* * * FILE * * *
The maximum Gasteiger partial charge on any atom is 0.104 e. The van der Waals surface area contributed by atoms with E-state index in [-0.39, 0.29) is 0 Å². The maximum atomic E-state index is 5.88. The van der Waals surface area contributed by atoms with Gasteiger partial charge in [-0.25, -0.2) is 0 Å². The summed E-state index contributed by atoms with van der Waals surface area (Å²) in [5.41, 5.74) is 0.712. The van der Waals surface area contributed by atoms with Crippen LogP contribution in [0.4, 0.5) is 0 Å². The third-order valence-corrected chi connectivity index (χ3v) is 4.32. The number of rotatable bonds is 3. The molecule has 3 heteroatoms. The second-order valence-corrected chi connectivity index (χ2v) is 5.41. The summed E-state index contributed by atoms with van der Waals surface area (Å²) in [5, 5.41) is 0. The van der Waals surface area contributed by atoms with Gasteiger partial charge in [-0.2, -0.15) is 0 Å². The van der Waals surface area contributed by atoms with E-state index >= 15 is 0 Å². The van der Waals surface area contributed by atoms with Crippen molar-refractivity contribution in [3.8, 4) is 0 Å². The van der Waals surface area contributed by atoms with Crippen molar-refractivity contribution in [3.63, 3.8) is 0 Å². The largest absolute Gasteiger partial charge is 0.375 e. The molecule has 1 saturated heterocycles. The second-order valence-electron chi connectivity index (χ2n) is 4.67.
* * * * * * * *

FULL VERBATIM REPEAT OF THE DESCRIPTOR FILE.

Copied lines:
The maximum Gasteiger partial charge on any atom is 0.104 e. The van der Waals surface area contributed by atoms with E-state index in [-0.39, 0.29) is 0 Å². The maximum atomic E-state index is 5.88. The van der Waals surface area contributed by atoms with Gasteiger partial charge in [-0.25, -0.2) is 0 Å². The summed E-state index contributed by atoms with van der Waals surface area (Å²) in [5.41, 5.74) is 0.712. The van der Waals surface area contributed by atoms with Crippen LogP contribution in [0.4, 0.5) is 0 Å². The third-order valence-corrected chi connectivity index (χ3v) is 4.32. The number of rotatable bonds is 3. The molecule has 3 heteroatoms. The second-order valence-corrected chi connectivity index (χ2v) is 5.41. The summed E-state index contributed by atoms with van der Waals surface area (Å²) in [5, 5.41) is 0. The van der Waals surface area contributed by atoms with Gasteiger partial charge in [-0.2, -0.15) is 0 Å². The van der Waals surface area contributed by atoms with E-state index >= 15 is 0 Å². The van der Waals surface area contributed by atoms with Crippen molar-refractivity contribution in [3.8, 4) is 0 Å². The van der Waals surface area contributed by atoms with Crippen molar-refractivity contribution in [3.63, 3.8) is 0 Å². The largest absolute Gasteiger partial charge is 0.375 e. The molecule has 1 saturated heterocycles. The second-order valence-electron chi connectivity index (χ2n) is 4.67.